At the same time, relatively slower growth in the developing countries will impede export growth of the imperialist countries while obliging the industrial capitalists of the “developing world” to increase exports to the imperialist countries. This will work towards a renewed growth in the U.S. trade deficit like happened after 1997, if not perhaps immediately to the same degree. After 1997, the U.S. trade deficit got totally out of control, which played a crucial role in the crisis that began in the U.S. in 2007.
The chain of payments
Back in 1997, 10 years before the Great Recession, loan money capital fleeing the developing countries—which no longer were developing so well—caused interest rates, including mortgage rates, to suddenly plunge in the U.S. during a phase of the industrial cycle when they would normally be expected to rise. The result was that the boom in residential construction was kicked off that was to end so disastrously in 2006-07. This unusual drop in interest rates also helped to set off an incredible boom in tech stocks on Wall Street, which didn’t wait until 2007 to collapse but crashed six years earlier—the famous “dot-com” crash of 2001.
As the current industrial cycle continues to evolve, we shouldn’t expect to see an exact replay of any earlier industrial cycle. Common to all industrial cycles is that during their boom phases a credit inflation develops that generates a chain of payments where creditors end up extremely dependent on repayments by their debtors. As long as the credit system is inflating, a debtor who has difficulty making payments simply borrows more money, which both lengthens and weakens the chain. Every industrial cycle ends with a break somewhere in the inflating and weakening chain of payments.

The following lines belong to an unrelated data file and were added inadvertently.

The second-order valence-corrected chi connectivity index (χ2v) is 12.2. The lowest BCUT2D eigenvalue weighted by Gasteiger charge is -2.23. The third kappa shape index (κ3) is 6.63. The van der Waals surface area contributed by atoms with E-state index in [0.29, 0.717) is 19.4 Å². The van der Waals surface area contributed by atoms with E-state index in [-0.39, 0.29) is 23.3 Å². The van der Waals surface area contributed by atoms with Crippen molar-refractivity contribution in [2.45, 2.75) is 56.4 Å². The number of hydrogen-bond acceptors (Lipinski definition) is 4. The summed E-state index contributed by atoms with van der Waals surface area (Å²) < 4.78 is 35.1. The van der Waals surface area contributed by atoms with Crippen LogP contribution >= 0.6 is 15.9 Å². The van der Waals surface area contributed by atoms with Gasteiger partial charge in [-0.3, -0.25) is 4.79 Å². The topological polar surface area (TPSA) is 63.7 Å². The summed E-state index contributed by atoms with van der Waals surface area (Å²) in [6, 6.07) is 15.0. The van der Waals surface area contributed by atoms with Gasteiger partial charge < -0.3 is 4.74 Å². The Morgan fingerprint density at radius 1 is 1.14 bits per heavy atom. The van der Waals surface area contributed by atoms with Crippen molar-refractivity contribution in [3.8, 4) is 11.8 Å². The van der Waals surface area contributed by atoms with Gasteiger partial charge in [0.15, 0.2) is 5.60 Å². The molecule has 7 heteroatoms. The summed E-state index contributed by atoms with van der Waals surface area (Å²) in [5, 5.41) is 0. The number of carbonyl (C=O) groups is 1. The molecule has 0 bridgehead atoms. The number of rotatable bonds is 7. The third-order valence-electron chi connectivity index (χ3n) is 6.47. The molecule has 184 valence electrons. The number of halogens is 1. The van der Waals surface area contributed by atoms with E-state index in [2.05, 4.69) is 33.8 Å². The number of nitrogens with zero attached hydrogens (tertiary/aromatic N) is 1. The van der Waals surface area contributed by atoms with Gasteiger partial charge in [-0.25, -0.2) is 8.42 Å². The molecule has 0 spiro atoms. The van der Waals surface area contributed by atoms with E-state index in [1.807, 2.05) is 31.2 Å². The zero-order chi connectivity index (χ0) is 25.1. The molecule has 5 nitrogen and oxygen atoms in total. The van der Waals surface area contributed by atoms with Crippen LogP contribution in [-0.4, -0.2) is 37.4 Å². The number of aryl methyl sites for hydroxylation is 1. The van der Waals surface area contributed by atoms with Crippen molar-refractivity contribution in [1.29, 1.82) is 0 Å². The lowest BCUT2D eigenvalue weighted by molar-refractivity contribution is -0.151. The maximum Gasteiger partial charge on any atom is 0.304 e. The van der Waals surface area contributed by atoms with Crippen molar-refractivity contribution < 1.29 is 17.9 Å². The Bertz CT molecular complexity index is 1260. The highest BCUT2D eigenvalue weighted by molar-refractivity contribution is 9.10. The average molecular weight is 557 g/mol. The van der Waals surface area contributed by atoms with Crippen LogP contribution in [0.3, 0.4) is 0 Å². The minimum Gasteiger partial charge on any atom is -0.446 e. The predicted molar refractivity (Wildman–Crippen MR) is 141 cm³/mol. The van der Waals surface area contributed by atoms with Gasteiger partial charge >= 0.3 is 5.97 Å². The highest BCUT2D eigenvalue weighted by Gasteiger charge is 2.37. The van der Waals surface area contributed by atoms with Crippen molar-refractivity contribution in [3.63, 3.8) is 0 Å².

This leads superficial economists to wrongly see these breaks in the chain of payments as the cause of the crisis rather than as a symptom of overproduction and simply the triggering mechanism of the crisis that they actually are. Like all chains, chains of payments break at the weakest link.
When the industrial cycle of the 1990s began to collapse in 1997, the chain of payments first ruptured in the sphere of debt of the so-called Asian Tigers. This began in Thailand, where a sudden withdrawal of hot money forced the devaluation of the Thai baht, and then much more disastrously in Indonesia.
Indonesia was then still under the dictatorship of Suharto, whose supporters killed upwards of a million people in the wake of his coup against President Sukarno in 1965. Indonesia was considered a favorite country for hot money investors, because for one thing they had few problems with trade unions. As a result, Indonesia acquired over time an unpayable debt. Then, in 1997, the chain of payments generated by the Indonesian debt proved to be the weakest link in the global chain.
Over the next several years, this crisis spread to Latin America and Russia with great force, while it was blunted in the imperialist countries by the return flow of hot money. The imperialist countries experienced economic stagnation but not sharp crisis—with the exception of California’s Silicon Valley, where unprofitable “startups” were ruthlessly weeded out. Then, in the industrial cycle that followed, the chain of payments began to break in the sphere of mortgage credit and more specifically in the area of “sub-prime loans,” which had been so stimulated by the returning flow of hot money from the developing world in 1997 and beyond.